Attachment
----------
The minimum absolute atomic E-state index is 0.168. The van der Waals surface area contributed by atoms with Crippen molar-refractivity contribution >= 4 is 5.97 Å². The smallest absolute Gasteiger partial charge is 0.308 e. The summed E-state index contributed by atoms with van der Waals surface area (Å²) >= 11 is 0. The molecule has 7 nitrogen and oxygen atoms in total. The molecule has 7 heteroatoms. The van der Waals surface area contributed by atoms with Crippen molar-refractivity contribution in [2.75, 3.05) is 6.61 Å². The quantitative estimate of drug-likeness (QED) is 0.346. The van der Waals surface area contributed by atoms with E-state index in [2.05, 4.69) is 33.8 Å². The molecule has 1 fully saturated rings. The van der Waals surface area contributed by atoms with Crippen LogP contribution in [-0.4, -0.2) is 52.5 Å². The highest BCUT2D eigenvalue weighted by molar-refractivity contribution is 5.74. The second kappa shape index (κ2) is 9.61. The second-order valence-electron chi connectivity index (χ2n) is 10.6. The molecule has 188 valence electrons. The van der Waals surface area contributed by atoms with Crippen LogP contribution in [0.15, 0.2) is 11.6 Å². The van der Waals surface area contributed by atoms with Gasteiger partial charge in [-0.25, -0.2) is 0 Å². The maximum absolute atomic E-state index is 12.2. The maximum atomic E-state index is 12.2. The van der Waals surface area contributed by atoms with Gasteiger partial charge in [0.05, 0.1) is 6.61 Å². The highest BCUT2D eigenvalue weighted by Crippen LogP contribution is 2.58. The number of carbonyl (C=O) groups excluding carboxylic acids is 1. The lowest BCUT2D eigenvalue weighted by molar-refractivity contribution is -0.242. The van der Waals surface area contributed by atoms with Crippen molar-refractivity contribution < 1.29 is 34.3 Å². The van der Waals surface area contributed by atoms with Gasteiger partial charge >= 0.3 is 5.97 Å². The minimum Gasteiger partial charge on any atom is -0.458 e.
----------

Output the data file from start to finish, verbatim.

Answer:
The minimum absolute atomic E-state index is 0.168. The van der Waals surface area contributed by atoms with Crippen molar-refractivity contribution >= 4 is 5.97 Å². The smallest absolute Gasteiger partial charge is 0.308 e. The summed E-state index contributed by atoms with van der Waals surface area (Å²) >= 11 is 0. The molecule has 7 nitrogen and oxygen atoms in total. The molecule has 7 heteroatoms. The van der Waals surface area contributed by atoms with Crippen molar-refractivity contribution in [2.75, 3.05) is 6.61 Å². The quantitative estimate of drug-likeness (QED) is 0.346. The van der Waals surface area contributed by atoms with E-state index in [2.05, 4.69) is 33.8 Å². The molecule has 1 fully saturated rings. The van der Waals surface area contributed by atoms with Crippen LogP contribution in [-0.4, -0.2) is 52.5 Å². The highest BCUT2D eigenvalue weighted by molar-refractivity contribution is 5.74. The second kappa shape index (κ2) is 9.61. The second-order valence-electron chi connectivity index (χ2n) is 10.6. The molecule has 188 valence electrons. The van der Waals surface area contributed by atoms with Crippen LogP contribution in [0.15, 0.2) is 11.6 Å². The van der Waals surface area contributed by atoms with Gasteiger partial charge in [-0.25, -0.2) is 0 Å². The maximum absolute atomic E-state index is 12.2. The maximum atomic E-state index is 12.2. The van der Waals surface area contributed by atoms with Gasteiger partial charge in [0.05, 0.1) is 6.61 Å². The highest BCUT2D eigenvalue weighted by Crippen LogP contribution is 2.58. The number of carbonyl (C=O) groups excluding carboxylic acids is 1. The lowest BCUT2D eigenvalue weighted by molar-refractivity contribution is -0.242. The van der Waals surface area contributed by atoms with Crippen molar-refractivity contribution < 1.29 is 34.3 Å². The van der Waals surface area contributed by atoms with Gasteiger partial charge >= 0.3 is 5.97 Å². The minimum Gasteiger partial charge on any atom is -0.458 e.